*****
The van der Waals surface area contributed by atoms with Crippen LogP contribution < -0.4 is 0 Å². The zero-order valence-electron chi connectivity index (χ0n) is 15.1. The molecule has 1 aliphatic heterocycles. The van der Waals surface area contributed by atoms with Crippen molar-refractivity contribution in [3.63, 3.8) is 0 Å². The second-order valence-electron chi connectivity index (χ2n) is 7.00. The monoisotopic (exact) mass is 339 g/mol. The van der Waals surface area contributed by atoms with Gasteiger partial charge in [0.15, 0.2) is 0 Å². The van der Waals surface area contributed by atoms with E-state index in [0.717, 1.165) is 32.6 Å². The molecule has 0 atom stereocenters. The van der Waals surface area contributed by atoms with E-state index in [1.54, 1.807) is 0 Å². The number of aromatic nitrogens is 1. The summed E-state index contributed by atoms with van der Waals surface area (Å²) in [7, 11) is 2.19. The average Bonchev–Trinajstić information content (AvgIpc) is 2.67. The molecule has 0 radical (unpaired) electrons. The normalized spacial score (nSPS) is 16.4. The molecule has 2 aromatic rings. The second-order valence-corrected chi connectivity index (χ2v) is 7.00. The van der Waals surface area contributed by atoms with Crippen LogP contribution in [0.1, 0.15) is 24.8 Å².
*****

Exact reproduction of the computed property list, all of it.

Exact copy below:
The van der Waals surface area contributed by atoms with Crippen LogP contribution < -0.4 is 0 Å². The zero-order valence-electron chi connectivity index (χ0n) is 15.1. The molecule has 1 aliphatic heterocycles. The van der Waals surface area contributed by atoms with Crippen molar-refractivity contribution in [3.63, 3.8) is 0 Å². The second-order valence-electron chi connectivity index (χ2n) is 7.00. The monoisotopic (exact) mass is 339 g/mol. The van der Waals surface area contributed by atoms with Gasteiger partial charge in [0.15, 0.2) is 0 Å². The van der Waals surface area contributed by atoms with E-state index in [0.717, 1.165) is 32.6 Å². The molecule has 0 atom stereocenters. The van der Waals surface area contributed by atoms with E-state index in [1.54, 1.807) is 0 Å². The number of aromatic nitrogens is 1. The summed E-state index contributed by atoms with van der Waals surface area (Å²) in [7, 11) is 2.19. The average Bonchev–Trinajstić information content (AvgIpc) is 2.67. The molecule has 0 radical (unpaired) electrons. The normalized spacial score (nSPS) is 16.4. The molecule has 2 aromatic rings. The second-order valence-corrected chi connectivity index (χ2v) is 7.00. The van der Waals surface area contributed by atoms with Crippen LogP contribution in [0.1, 0.15) is 24.8 Å².